David Eagleman is a neuroscientist and a New York Times bestselling author. He directs the Laboratory for Perception and Action at the Baylor College of Medicine, and also heads the Center for Science and Law. He is best known for his work on sensory substitution, time perception, brain plasticity, synesthesia, and neurolaw.
Beyond his 100+ academic publications, he has published many popular books. His bestselling book Incognito: The Secret Lives of the Brain, explores the neuroscience "under the hood" of the conscious mind: all the aspects of neural function to which we have no awareness or access. His work of fiction, SUM, is an international bestseller published in 28 languages and turned into two operas. Why the Net Matters examines what the advent of the internet means on the timescale of civilizations. The award-winning Wednesday is Indigo Blue explores the neurological condition of synesthesia, in which the senses are blended.
Eagleman is a TED speaker, a Guggenheim Fellow, a winner of the McGovern Award for Excellence in Biomedical Communication, a Next Generation Texas Fellow, Vice-Chair on the World Economic Forum's Global Agenda Council on Neuroscience & Behaviour, a research fellow in the Institute for Ethics and Emerging Technologies, Chief Scientific Advisor for the Mind Science Foundation, and a board member of The Long Now Foundation. He has served as an academic editor for several scientific journals. He was named Science Educator of the Year by the Society for Neuroscience, and was featured as one of the Brightest Idea Guys by Italy's Style magazine. He is founder of the company BrainCheck and the cofounder of the company NeoSensory. He was the scientific advisor for the television drama Perception, and has been profiled on the Colbert Report, NOVA Science Now, the New Yorker, CNN's Next List, and many other venues. He appears regularly on radio and television to discuss literature and science.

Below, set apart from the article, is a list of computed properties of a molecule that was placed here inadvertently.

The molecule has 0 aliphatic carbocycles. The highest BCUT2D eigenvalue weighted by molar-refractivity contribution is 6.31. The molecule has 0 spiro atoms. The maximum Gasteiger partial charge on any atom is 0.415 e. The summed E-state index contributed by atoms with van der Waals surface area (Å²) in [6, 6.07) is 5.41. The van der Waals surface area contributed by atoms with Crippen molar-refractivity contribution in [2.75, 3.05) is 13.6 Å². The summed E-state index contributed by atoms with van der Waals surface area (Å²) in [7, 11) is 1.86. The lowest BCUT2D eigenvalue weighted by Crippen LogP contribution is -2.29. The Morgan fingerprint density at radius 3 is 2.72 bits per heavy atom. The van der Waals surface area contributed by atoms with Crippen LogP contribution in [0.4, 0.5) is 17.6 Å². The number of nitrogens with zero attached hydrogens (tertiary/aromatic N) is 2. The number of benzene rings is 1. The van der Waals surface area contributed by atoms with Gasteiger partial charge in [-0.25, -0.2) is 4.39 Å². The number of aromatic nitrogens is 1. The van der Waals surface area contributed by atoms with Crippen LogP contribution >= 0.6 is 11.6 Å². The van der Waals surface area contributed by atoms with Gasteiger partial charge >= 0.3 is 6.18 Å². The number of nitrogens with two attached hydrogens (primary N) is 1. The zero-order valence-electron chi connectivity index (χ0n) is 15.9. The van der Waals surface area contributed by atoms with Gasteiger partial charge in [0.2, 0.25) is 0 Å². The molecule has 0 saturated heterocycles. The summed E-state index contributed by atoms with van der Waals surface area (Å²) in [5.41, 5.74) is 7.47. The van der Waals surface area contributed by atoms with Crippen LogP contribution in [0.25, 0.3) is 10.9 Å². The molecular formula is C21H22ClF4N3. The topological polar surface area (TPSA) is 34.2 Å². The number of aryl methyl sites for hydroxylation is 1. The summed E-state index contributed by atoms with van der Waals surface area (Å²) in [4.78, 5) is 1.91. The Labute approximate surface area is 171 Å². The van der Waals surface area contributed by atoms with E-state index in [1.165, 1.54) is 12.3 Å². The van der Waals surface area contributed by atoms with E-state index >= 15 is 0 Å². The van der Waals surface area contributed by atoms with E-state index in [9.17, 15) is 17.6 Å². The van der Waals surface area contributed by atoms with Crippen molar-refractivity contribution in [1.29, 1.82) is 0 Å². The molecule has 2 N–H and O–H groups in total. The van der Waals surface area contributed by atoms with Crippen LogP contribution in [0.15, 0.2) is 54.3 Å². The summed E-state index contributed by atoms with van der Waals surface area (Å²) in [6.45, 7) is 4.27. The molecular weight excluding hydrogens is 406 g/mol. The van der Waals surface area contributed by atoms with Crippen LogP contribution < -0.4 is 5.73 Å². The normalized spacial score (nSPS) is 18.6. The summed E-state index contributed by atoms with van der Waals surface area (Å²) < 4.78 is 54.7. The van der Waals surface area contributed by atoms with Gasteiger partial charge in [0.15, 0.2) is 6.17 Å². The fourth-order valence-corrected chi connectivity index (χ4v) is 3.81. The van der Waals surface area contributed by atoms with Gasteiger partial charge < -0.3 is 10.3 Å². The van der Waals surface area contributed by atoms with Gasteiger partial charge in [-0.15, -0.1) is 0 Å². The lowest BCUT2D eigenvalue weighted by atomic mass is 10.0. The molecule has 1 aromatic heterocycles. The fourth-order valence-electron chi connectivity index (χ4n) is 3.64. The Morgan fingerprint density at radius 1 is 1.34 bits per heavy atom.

Read David's new article in Wired magazine: "Apocalyse? No. Six Ways the Internet Will Save Civilization"
Read a profile of David in The New Yorker: The Possibilian: What a brush with death taught David Eagleman about the mysteries of time and the brain by Burkhard Bilger.
Why should the US invest in brain science? See David's opinion in the New York Times.
I was the scientific advisor for the TNT television drama,Perception, starring Eric McCormack and Rachael Leigh Cook. Learn more about the show.
Why do groups of people inflict violence on unarmed neighbors? (Germany, Rwanda, Darfur, Nanking....). Here's the neuroscience point of view.
Well before we understand how brains work, we may find ourselves able to digitally copy the brain's structure and able to download the conscious mind
Brian Eno and I have twice performed a musical version of Sum, once at the Sydney Opera House, and once at the Brighton Dome. Learn more.
Hear actress Emily Blunt read the story "The Cast" from Sum.
Our ignorance of the cosmos is too vast to commit to atheism, and yet we know too much to commit to a particular religion. A third position, agnostici
We love NPR's Radiolab. If you haven't listened to it yet, you should. Check out several episodes featuring David's science or writing.
In 2011, I posted about my scanning of a 3,000 year old mummy, Neskhons. Now, by analyzing the data in several different ranges of electron density, I
Why don't we do what we know we should? Here's a talk I gave at Stanford Medical School telling why, and what to do about it.
In 2011, I scanned a 3,000 mummy. What can (and can't) be concluded based on his perspicuously elongated skull shape, known as dolicocephy (elongated
I'm a sucker for time jokes.
New Scientist magazine featured my time perception research as their cover story.